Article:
Some Tips for Still Hunting for Winter Whitetails
Most of people go out for deer during fall, but when it's not possible for you or when the regular season was not productive, it's time to move forward and try something different, in this case; still hunting during the late season, when conditions change, crowds are away and hunting strategies may be a little bit different, giving you a chance to shot down a deer.
Perhaps you must be thinking it's crazy to go out late season if you were not able to catch anything before, moreover, weather conditions as well hard terrain should make your life miserable instead of giving an edge, but if you follow the rules, things could work better than expected.
Of course it's not an easy task but once you have mastered on the art of still hunting, there's nothing more focusing than being out on the bushes, alone, trying to defeat a remarkable adversary; and doing so it's an indescribable feeling.
Probably the very first attempts might be frustrating but there's a couple of tips that will allow you to move forward to success faster: patience and concentration.
The key for still hunting is patience. Don't try to cover too much terrain fast, instead, search for spots and deer signs, afterwards move slowly; a good approach is two steps forward and stay still for 30 seconds, meanwhile look for deer signs: an ear movement or a flashing tail; you must be focused on the environment because all you will have is a tiny signal of deer presence.
Obviously you won't cover too much terrain this way thus use such approach only when deer signs are present, otherwise move faster on open terrain but remember to keep the wind in your face as much as you can; if not possible, moving ahead keeping the wind diagonal to your face might also work fine, but remember to avoid as much as possible the wind on your back, otherwise deer will be aware of you much more before you can even think about their presence.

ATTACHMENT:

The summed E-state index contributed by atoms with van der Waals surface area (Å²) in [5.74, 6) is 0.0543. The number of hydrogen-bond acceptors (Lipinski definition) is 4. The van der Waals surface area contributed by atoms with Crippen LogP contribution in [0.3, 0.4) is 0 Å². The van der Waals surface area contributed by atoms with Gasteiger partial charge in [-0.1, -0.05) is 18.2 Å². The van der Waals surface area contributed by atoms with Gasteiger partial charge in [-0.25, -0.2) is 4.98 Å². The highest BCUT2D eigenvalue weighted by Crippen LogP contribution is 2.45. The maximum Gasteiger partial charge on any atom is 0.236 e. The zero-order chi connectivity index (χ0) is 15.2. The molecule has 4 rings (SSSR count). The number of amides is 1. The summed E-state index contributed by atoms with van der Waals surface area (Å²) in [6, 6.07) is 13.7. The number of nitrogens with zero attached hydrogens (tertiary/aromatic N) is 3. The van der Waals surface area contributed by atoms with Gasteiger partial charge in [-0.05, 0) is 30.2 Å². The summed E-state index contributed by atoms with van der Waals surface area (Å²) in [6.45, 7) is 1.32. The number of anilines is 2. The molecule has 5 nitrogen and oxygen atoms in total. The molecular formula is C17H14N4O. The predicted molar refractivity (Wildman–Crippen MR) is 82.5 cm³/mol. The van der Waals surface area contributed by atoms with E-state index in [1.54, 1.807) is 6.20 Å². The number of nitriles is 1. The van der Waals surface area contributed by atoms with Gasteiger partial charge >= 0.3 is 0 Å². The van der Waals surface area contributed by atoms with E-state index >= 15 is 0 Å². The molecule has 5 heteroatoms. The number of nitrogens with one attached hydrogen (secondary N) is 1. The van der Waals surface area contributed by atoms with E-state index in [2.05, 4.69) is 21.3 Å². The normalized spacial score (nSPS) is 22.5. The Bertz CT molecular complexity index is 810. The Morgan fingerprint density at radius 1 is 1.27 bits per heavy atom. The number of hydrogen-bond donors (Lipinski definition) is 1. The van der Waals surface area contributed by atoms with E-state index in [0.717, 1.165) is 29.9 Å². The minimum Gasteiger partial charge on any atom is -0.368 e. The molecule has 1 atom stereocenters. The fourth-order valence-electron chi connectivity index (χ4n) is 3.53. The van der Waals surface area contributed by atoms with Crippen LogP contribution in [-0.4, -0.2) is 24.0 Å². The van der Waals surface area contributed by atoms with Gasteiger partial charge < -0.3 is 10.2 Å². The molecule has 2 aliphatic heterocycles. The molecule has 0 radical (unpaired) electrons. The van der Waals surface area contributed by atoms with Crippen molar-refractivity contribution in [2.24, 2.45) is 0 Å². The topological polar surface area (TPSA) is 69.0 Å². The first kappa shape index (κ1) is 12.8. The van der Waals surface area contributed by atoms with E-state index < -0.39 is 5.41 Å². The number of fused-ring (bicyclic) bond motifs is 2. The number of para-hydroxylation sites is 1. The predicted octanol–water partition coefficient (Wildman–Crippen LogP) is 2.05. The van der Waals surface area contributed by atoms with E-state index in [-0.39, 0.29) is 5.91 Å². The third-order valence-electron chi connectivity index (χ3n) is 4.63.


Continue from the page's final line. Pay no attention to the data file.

Once an area with deer signs is achieved it's time to make the move, slowly, very slowly; spot the area, look for something unusual, check covers and feeding areas and be ready to shoot quick; things may change in a matter of seconds, so be ready.
Snowy or rainy days are good allies since they will hide your presence, block your odor and mask your sounds, furthermore, it will be easier to track deer towards their covers and feeding areas. Follow all the tracks regardless they are old, the point it's not to catch a particular deer but to discover a good hunting spot; afterwards you will check for a particular animal but remember to take with you a good pair of binoculars, a tool almost more important than your rifle when still hunting.
When out in the bushes always look for water, deer will be near for sure, don't hesitate to get lost, in fact it's the only way to be successfull when still hunting, otherwise if you are thinking about where you are, your focus will be out of the hunting, thus set you GPS to track you back home when done and let get lost on the bushes, totally connected with the environment and focused with every tiny signal on an almost zen attitude.
Finally remember to stand by always aside a tree when not moving, this way you will be masked with the environment making deer harder to find you, in addition you will have a rest in case of an offhands shoot.
At the end, everything is a matter of patience and focus, don't get distracted even a second and you will see results for sure, and the better thing is that you will get in love with still hunting!